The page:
When the Corbusian International Modern style, with its contempt for ornament, imposed itself on architecture,
figures like Gaudí (1852-1926) were relegated to the sidelines. In this volume, Lahuerta situates
Gaudí in his context and vindicates his fin-de-siècle bohemian modernity.
Embodied in such powerful images as the spires of the Sagrada Familia and the flames rising from
burning churches during the Tragic Week of 1909, the story takes us back to the Barcelona of the early
twentieth century, when class struggle threatened to topple the prevailing capitalist model.
Drawing on rare original documents collected over several decades, the author shows that Gaudí was
not an isolated eccentric but an architect who was keenly aware of the key theories and major works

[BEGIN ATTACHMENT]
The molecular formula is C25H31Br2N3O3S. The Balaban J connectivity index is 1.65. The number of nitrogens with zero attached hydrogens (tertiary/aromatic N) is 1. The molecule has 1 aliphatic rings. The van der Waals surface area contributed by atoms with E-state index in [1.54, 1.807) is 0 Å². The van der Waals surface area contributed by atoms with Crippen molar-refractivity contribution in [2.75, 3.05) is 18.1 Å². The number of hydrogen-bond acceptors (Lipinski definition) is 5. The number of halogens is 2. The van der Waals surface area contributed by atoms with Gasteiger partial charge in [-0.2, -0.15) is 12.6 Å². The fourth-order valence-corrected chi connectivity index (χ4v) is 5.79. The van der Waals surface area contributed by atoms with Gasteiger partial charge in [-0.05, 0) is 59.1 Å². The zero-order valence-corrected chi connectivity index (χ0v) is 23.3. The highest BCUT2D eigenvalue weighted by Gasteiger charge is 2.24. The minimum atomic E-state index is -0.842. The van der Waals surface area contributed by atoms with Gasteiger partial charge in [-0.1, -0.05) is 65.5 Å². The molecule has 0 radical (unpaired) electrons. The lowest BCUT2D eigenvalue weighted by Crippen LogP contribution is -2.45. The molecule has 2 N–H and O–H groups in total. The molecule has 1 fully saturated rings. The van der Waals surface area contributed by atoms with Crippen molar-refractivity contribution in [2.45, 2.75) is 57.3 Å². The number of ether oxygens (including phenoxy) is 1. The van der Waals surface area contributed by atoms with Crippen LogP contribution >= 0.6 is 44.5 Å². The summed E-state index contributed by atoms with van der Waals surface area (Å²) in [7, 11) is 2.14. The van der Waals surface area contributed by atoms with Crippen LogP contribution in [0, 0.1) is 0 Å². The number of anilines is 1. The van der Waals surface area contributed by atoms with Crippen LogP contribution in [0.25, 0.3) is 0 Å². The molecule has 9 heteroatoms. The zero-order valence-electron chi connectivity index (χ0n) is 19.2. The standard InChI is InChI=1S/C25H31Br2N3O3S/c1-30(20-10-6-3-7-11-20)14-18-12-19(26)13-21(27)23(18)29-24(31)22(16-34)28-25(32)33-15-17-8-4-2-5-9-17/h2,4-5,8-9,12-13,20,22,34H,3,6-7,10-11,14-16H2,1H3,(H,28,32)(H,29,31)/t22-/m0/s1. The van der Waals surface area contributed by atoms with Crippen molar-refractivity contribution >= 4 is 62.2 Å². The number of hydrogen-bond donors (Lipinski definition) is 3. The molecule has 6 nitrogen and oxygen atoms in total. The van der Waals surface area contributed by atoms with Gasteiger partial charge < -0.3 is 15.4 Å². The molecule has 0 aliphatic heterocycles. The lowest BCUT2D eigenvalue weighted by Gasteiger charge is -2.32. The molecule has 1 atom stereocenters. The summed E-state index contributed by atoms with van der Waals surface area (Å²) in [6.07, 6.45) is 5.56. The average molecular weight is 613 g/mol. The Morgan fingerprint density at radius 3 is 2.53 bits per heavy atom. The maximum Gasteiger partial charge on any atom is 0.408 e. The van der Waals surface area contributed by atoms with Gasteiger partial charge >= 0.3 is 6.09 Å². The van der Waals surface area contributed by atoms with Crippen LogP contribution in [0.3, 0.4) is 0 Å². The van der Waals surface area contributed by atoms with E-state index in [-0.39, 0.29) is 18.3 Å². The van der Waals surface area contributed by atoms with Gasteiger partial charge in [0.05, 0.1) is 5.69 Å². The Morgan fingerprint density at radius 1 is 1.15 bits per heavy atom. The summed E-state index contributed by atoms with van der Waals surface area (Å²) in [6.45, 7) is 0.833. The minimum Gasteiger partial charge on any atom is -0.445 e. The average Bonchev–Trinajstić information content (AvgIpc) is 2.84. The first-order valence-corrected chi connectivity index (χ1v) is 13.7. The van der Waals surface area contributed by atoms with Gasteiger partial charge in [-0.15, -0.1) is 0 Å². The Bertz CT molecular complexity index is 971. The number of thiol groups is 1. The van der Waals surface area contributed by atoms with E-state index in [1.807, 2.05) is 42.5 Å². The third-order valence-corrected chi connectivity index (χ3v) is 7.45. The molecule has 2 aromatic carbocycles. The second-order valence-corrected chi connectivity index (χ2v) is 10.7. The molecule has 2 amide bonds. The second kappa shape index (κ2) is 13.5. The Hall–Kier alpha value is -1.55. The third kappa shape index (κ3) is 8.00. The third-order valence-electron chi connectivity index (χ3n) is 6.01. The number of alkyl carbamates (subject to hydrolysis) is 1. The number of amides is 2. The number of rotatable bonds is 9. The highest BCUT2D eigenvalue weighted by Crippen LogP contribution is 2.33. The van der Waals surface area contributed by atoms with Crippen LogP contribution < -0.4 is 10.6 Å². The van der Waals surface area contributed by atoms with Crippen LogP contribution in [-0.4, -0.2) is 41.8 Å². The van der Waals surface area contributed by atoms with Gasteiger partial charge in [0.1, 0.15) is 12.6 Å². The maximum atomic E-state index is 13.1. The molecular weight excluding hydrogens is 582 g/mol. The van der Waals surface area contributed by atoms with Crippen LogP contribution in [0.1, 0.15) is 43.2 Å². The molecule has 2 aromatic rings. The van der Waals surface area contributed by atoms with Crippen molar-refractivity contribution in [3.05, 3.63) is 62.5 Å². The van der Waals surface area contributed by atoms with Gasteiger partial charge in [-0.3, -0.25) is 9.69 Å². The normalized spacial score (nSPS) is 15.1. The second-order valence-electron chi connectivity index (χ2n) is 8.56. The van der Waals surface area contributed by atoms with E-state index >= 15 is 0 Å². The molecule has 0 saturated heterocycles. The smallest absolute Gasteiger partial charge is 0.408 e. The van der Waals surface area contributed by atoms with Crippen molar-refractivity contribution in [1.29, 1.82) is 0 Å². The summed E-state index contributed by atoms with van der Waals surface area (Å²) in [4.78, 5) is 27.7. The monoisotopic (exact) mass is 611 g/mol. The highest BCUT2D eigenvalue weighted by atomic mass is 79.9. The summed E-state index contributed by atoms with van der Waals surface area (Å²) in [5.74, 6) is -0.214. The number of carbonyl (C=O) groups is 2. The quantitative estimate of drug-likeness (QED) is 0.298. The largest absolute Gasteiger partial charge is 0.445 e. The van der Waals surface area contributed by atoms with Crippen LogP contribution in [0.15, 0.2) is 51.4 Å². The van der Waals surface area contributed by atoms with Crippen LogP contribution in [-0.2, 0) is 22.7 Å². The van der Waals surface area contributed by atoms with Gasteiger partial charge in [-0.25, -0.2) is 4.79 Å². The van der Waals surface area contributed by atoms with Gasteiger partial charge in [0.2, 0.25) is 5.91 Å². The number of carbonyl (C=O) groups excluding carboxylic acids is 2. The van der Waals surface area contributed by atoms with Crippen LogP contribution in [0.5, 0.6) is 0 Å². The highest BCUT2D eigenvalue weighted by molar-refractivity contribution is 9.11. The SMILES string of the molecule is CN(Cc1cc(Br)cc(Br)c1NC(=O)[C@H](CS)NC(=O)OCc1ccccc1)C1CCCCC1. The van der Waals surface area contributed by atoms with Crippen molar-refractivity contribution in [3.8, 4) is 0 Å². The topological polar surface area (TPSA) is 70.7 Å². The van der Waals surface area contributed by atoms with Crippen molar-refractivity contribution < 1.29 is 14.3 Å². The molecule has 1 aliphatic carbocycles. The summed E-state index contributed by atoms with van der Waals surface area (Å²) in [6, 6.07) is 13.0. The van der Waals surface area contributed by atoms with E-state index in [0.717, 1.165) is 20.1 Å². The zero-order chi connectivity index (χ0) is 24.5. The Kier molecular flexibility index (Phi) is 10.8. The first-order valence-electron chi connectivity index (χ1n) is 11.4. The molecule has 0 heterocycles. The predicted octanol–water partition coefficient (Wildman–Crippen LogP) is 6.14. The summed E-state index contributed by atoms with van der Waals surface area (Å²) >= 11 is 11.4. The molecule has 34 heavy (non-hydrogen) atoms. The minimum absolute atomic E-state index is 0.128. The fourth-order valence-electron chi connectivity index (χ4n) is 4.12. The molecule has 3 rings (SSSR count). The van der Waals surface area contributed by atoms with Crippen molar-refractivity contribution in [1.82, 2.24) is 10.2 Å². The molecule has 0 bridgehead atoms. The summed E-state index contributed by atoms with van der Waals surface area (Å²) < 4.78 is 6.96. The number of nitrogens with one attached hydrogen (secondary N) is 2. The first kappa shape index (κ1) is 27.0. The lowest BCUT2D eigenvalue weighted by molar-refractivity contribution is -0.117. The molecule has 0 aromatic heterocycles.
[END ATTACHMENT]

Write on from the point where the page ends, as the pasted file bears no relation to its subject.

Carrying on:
of his time and the creator of revolutionary technical innovations. His analyses of Gaudís writings reveal
a pioneer in the use of industrial processes to produce ornamental details that seem handmade today.
Equally novel was the way that Gaudí exploited his status as a public figure, a media personality whose
fame is reflected in the many caricatures of the architect and his buildings in the popular press.
His influence on avant-garde artists like Dalí, who admired the edible appearance of the Milà house,
and Picasso, who was fascinated by the eroticism of the Batlló house, attest to the importance of Gaudís
contribution to culture.
This entertaining volume is part of Columns of Smoke, a series of publications in which Professor Lahuerta
turns his perceptive eye on the official narrative of modernity and its protagonists and the relationship
between architecture, decoration and the print media.
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